Get-Mailbox cloud.only | Select ExchangeGUID

Back on-premises, update the ExchangeGUID for the remote mailbox (obviously updating with the value you got from the first step):

Set-RemoteMailbox cloud.only -ExchangeGUID “4e4f00b7-ee3f-4182-aaad-448dbe4c82c9”

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14 thoughts on “Match Office 365 Mailbox with New On-Premises User in a Hybrid Deployment”

  1. We have a hybrid environment and wanted to create accounts that would have email in Office 365, but could be managed with our Exchange Management Console on-premise. This set of instructions was EXACTLY what I needed. THANK YOU!!!

  2. Hari Prasad Cherepally

    Hi Nuno

    Thank you for the wonderful article. I’m at the same situation after migration to cloud the RecipientType has changed to MailUser and RecipientTypeDetails =RemoteUserMailbox.

    The problem is that the user is unable to access the On-prem 2013 ECP and is being rejected upon supplying the creds. Why is this and what is the solution for users to update their DG’s per se if they wanted to update as the sync is happening from On-prem. Please advise.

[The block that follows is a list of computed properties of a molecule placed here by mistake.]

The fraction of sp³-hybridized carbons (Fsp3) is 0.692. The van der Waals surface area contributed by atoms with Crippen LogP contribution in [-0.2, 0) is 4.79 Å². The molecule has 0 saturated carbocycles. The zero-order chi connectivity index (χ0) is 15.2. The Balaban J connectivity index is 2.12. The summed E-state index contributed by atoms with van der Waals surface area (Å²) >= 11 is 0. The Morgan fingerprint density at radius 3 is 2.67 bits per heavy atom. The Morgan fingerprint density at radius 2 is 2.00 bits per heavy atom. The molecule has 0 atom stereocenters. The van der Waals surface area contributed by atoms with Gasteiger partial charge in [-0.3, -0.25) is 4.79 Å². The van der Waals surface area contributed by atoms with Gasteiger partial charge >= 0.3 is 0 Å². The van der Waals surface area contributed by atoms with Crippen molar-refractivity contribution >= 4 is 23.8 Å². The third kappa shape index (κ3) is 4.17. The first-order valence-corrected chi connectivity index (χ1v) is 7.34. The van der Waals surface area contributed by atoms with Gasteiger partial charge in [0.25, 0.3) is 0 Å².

1. Hi Hari,

      The best approach is to “migrate” those groups to Exchange Online if their owners have already been migrated. You basically delete the group from on-prem, and re-create them in the cloud.


  3. Great stuff, thank you. I’ve noticed that users moved this way have a legacy Exchange DN of

    /o=[ORG]/ou=Exchange Administrative Group (FYDIBOHF23SPDLT)/cn=Recipients/cn=[WHATEVER]

    Whereas on-prem users migrate to O365 have

    /o=[ORG]/ou=External (FYDIBOHF25SPDLT)/cn=Recipients/[WHATEVER]

    Does this discrepancy matter and should I update the migrated user?



  4. I have exact the same problem. I first enabled office365 license for a user, then I used On Prem exchange ECP to enable that user, but this make the user mailbox on local mailbox database, users mailbox type is “user mailbox” instead of “ office 365”. By using ADSIEDT to change the 3 settings, user mailbox is no long at local. But still I could not see that user on on Prem exchange eco and get-remotemailbox could not find that user . Enbable remotemailbox returns error of mailbox type not supported “user mailbox”

    Any suggestions?

    1. Hi Daye,

      Is the user being synchronised through Azure AD Connect?
      How exactly are you enabling the user in the on-prem Exchange console?
      Can you post the exact error you are getting when enabling a remote mailbox? Are you trying this through the GUI or PowerShell?


  5. Would this get around the issue of msExchMailboxGuid attribute preventing 3rd party tools from migrating a mailbox from another tenant into this existing tenant?